#14: The Sphynx, by EW. 2/18/017 [Digital Painting, 20X30″ @300dpi]
I just wanted to get out one thought here, folks, which is percolating in my mind over my morning coffee. In general, morality is defined by others, and art makes its own definitions, hence they work at cross purposes.

How much are we, as individuals, self-defined, and how much defined by everything outside of ourselves? Art has many functions, but one of them is for the individual to present his or her own interpretation, to manifest something of his or her individual experience and perspective. For me, if I’m not making something I haven’t quite seen before, that doesn’t have some kernel of difference or originality, I don’t see the point in doing it. There’s a striving in art for discovery (ex., to see something new, and allow others to see it), and you aren’t going to discover something new or special or quirky if you don’t separate from the pack and start looking for yourself. In this sense, art is an individual and individuating process.

Last night I was binge-watching Mindhunter, which is a series about FBI agents who try to study the minds of serial killers in order to, among other things, be better able to capture them. The topic tends not to interest me, as opposed to apparently most people, as the whole serial killer thing has put me off since “Silence of the Lambs”. I find these people repugnant in the extreme, for obvious reasons, and would not have been at all inclined to watch the series if someone I trust hadn’t recommended it. There are some intriguing ideas explored in the show, such as that criminality may be a response to what is wrong with a given society. Watching it, something clicked about how people are defined within versus without.

One thing we can say about serial killers is that they are not conformists (unless they are copy-cat killers). So far — I’m about 8 hours in — all the killers had horrible childhoods, and were extremely alienated, though that does not justify any of their actions (tens of millions of other people suffered similar early years without becoming vicious and sadistic predators). That said, given the level of childhood trauma, it would be a miracle if these individuals were not seriously damaged.

Yes, I’m drawing some sort of parallel between criminals and (some) artists, which is that both may make their own rules, though to completely different ends. The artist may do it within the frame of a canvas (think Giger), and it may only bring pleasure to people (think Monet). Aaaaand, artists are not psychopaths who lack empathy and seek to inflict pain on others. Artists aren’t insane, with rare exceptions (despite popular myths). While the serial killer does things that defile and disgust, and are deliberately the worst possible actions an individual can perform in and to society, artists may try to elevate or embellish their shared community (don’t think Paul McCarthy).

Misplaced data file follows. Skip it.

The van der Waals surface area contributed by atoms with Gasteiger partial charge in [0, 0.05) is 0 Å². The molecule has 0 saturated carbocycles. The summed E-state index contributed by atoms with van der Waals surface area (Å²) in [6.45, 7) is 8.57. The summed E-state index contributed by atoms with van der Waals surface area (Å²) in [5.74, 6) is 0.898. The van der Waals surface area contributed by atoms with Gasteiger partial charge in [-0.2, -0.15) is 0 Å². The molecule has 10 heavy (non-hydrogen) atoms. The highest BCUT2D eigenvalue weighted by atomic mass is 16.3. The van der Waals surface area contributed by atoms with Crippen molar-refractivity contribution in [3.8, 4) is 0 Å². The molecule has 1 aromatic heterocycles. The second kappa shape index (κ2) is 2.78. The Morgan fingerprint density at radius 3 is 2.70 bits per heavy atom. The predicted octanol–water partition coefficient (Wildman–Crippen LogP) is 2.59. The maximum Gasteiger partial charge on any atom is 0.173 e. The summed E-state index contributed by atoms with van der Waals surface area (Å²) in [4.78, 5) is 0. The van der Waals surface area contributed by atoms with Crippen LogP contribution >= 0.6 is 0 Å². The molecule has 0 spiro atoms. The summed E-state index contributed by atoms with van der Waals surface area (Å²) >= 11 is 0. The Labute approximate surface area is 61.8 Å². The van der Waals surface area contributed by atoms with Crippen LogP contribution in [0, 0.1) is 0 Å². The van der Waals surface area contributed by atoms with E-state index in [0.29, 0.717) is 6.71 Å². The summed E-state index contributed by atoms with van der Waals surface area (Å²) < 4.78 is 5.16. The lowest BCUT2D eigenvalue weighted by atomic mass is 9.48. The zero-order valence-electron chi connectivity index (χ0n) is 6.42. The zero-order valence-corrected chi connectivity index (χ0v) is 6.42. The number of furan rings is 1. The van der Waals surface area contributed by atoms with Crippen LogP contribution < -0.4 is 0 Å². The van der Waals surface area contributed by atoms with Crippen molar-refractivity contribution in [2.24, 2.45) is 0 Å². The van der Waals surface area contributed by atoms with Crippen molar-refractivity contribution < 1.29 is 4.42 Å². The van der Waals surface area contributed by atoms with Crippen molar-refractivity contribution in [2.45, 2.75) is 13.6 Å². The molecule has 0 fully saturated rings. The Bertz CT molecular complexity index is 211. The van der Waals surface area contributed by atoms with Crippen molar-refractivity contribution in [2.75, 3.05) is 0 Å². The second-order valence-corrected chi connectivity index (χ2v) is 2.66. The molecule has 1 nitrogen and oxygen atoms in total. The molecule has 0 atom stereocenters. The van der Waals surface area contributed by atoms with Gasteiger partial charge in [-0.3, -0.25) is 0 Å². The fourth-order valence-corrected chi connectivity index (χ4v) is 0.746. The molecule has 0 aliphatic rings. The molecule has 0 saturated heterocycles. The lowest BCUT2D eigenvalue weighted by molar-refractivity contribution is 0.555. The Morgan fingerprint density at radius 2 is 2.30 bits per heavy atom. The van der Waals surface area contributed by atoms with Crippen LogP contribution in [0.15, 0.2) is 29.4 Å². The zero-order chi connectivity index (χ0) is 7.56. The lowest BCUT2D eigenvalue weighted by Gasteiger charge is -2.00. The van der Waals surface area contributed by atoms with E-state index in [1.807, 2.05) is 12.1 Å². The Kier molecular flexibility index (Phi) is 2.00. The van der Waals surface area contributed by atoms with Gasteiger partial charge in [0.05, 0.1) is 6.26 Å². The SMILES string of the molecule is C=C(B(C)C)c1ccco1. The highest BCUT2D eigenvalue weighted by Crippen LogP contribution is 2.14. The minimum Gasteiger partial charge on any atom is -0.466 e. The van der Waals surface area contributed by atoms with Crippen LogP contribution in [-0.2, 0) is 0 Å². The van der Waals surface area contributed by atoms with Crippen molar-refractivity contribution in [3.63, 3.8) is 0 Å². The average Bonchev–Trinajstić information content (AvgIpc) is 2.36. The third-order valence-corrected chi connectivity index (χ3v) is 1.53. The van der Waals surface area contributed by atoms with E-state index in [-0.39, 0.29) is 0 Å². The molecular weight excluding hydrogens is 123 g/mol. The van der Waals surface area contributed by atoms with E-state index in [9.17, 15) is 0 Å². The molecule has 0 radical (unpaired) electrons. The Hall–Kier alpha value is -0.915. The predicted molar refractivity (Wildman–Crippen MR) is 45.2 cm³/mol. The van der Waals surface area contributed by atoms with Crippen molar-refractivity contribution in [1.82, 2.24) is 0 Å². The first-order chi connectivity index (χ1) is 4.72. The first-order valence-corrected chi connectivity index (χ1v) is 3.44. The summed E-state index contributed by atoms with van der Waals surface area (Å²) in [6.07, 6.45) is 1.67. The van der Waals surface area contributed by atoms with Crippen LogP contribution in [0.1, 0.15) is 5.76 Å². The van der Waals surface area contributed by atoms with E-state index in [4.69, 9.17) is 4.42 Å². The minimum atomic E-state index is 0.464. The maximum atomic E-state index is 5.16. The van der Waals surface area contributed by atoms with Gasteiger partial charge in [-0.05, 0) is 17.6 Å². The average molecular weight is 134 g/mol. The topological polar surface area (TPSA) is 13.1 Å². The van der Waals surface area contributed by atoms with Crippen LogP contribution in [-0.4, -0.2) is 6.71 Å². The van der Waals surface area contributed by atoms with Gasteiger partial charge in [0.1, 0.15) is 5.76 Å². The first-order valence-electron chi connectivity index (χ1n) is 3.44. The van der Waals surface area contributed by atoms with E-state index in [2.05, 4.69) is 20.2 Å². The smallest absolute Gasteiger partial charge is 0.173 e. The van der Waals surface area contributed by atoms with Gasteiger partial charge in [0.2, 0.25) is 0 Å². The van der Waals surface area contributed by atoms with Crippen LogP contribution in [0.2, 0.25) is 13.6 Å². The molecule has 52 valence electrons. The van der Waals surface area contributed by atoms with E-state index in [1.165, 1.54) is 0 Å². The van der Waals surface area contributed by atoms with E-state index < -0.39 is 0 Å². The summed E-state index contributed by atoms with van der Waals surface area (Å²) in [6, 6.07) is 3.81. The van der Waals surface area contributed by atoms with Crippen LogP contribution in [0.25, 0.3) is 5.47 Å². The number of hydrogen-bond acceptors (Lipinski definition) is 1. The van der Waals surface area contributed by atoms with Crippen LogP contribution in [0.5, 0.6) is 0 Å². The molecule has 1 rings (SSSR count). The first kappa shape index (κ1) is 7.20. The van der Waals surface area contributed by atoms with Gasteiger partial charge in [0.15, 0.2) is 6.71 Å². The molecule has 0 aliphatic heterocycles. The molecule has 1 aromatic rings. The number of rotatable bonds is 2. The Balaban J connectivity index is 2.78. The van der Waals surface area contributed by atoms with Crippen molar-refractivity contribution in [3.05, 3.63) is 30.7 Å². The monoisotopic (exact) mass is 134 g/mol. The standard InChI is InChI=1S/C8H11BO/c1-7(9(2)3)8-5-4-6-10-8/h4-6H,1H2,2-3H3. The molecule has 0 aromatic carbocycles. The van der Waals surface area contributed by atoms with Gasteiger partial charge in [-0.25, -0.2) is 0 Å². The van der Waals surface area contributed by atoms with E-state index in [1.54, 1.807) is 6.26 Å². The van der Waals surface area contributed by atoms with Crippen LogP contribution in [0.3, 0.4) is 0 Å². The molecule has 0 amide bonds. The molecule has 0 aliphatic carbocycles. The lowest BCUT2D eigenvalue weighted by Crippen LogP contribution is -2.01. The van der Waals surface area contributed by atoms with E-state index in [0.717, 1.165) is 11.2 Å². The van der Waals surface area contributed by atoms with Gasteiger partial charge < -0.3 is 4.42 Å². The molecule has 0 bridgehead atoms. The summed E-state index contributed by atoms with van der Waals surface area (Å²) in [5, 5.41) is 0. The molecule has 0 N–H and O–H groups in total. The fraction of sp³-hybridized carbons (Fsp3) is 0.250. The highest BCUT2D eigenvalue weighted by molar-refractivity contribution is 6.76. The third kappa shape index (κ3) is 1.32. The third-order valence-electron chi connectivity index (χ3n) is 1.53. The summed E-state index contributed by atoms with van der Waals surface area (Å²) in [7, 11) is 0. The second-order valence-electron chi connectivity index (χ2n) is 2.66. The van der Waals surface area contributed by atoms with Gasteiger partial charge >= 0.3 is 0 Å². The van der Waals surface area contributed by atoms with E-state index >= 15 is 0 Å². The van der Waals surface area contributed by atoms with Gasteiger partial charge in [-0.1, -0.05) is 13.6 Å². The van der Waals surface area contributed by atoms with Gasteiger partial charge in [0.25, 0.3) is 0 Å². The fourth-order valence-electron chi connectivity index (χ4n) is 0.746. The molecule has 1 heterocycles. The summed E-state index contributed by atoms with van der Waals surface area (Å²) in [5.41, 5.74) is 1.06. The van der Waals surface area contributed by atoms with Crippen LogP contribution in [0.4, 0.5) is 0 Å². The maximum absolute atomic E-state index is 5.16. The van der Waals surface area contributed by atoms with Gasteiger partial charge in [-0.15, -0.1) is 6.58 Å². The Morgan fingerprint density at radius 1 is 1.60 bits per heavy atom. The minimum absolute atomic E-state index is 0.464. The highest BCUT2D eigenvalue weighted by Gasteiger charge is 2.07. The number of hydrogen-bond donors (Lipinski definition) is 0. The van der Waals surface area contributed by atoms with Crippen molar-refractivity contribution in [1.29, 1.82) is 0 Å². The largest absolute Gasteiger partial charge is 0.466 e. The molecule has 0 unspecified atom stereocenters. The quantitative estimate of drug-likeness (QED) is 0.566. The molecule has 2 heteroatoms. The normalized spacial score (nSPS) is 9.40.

Everyone has something to say. Everyone has a unique window on the universe, and knows things nobody else does, even if it’s just what it’s like to be that particular person. This is a metaphor, but I find it rings true on some meaningful level. Imagine each person as an eye of God. I suppose that’s a sacrilegious thought, or deeply religious, IF taken literally. There’s even some scientific conjecture to support it, such as that consciousness (which science admittedly can’t find) is a non-physical thing which may exist as a unified field, or dimension. But let’s just treat it as a metaphor and a thought experiment. If each of us was an eye of God — and let’s say God were uber-consciousness — we’d be like tentacles reaching out and exploring every nuance of every possible experience. No two tentacles would amass the same sensations, orientations, histories, and so on. Everyone has a unique story.

I had some weird insight the other day, which I’ll try to resurrect. There’s the danger of my thoughts being inappropriate (which directly relates to the theme of this post), but that’s the nature of exploration, and turning over various rocks. It occurred to me that undesirable experiences are nevertheless unique opportunities. And THAT is the difficulty of language, clunking along in words like bricks stacked in a wall, one at a time, to delineate a seemless reality.  In other words, the myriad ways of misconstruing my meaning are more likely than getting it right. Surely, some fates are too horrendous to see any plausible good in, or justification for. Agreed.